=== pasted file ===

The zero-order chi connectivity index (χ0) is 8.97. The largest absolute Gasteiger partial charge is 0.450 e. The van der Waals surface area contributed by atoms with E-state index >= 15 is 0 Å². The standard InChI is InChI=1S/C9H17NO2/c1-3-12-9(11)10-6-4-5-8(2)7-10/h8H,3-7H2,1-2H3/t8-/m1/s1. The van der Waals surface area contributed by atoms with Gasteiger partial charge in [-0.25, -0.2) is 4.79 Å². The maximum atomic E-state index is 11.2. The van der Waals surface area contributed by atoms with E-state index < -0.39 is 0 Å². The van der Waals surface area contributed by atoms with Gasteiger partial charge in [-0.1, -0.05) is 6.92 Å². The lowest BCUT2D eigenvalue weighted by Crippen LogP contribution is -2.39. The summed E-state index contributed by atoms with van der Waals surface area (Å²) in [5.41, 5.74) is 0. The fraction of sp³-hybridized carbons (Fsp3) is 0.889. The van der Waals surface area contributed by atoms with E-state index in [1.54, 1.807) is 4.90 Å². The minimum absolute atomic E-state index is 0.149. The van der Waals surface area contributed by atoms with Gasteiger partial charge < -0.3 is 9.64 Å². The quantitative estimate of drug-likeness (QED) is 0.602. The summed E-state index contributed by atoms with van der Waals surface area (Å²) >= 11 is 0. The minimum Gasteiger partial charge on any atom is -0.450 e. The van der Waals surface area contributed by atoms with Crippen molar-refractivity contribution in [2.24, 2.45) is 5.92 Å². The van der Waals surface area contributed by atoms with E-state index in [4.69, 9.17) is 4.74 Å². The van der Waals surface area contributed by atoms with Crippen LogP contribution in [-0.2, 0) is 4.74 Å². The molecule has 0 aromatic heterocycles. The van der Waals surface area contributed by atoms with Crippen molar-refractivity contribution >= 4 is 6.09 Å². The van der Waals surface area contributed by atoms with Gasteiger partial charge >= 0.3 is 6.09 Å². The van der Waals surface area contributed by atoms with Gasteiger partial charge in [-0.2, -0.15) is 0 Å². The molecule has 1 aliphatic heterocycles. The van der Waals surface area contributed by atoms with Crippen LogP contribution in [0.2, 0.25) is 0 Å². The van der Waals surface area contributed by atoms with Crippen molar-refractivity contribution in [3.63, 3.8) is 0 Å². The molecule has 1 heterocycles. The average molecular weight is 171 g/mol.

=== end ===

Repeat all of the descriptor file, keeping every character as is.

The zero-order chi connectivity index (χ0) is 8.97. The largest absolute Gasteiger partial charge is 0.450 e. The van der Waals surface area contributed by atoms with E-state index >= 15 is 0 Å². The standard InChI is InChI=1S/C9H17NO2/c1-3-12-9(11)10-6-4-5-8(2)7-10/h8H,3-7H2,1-2H3/t8-/m1/s1. The van der Waals surface area contributed by atoms with Gasteiger partial charge in [-0.25, -0.2) is 4.79 Å². The maximum atomic E-state index is 11.2. The van der Waals surface area contributed by atoms with E-state index < -0.39 is 0 Å². The van der Waals surface area contributed by atoms with Gasteiger partial charge in [-0.1, -0.05) is 6.92 Å². The lowest BCUT2D eigenvalue weighted by Crippen LogP contribution is -2.39. The summed E-state index contributed by atoms with van der Waals surface area (Å²) in [5.41, 5.74) is 0. The fraction of sp³-hybridized carbons (Fsp3) is 0.889. The van der Waals surface area contributed by atoms with E-state index in [1.54, 1.807) is 4.90 Å². The minimum absolute atomic E-state index is 0.149. The van der Waals surface area contributed by atoms with Gasteiger partial charge < -0.3 is 9.64 Å². The quantitative estimate of drug-likeness (QED) is 0.602. The summed E-state index contributed by atoms with van der Waals surface area (Å²) >= 11 is 0. The minimum Gasteiger partial charge on any atom is -0.450 e. The van der Waals surface area contributed by atoms with Crippen molar-refractivity contribution in [2.24, 2.45) is 5.92 Å². The van der Waals surface area contributed by atoms with E-state index in [4.69, 9.17) is 4.74 Å². The van der Waals surface area contributed by atoms with Crippen LogP contribution in [-0.2, 0) is 4.74 Å². The molecule has 0 aromatic heterocycles. The van der Waals surface area contributed by atoms with Crippen molar-refractivity contribution >= 4 is 6.09 Å². The van der Waals surface area contributed by atoms with Gasteiger partial charge >= 0.3 is 6.09 Å². The van der Waals surface area contributed by atoms with Gasteiger partial charge in [-0.2, -0.15) is 0 Å². The molecule has 1 aliphatic heterocycles. The van der Waals surface area contributed by atoms with Crippen LogP contribution in [0.2, 0.25) is 0 Å². The van der Waals surface area contributed by atoms with Crippen molar-refractivity contribution in [3.63, 3.8) is 0 Å². The molecule has 1 heterocycles. The average molecular weight is 171 g/mol.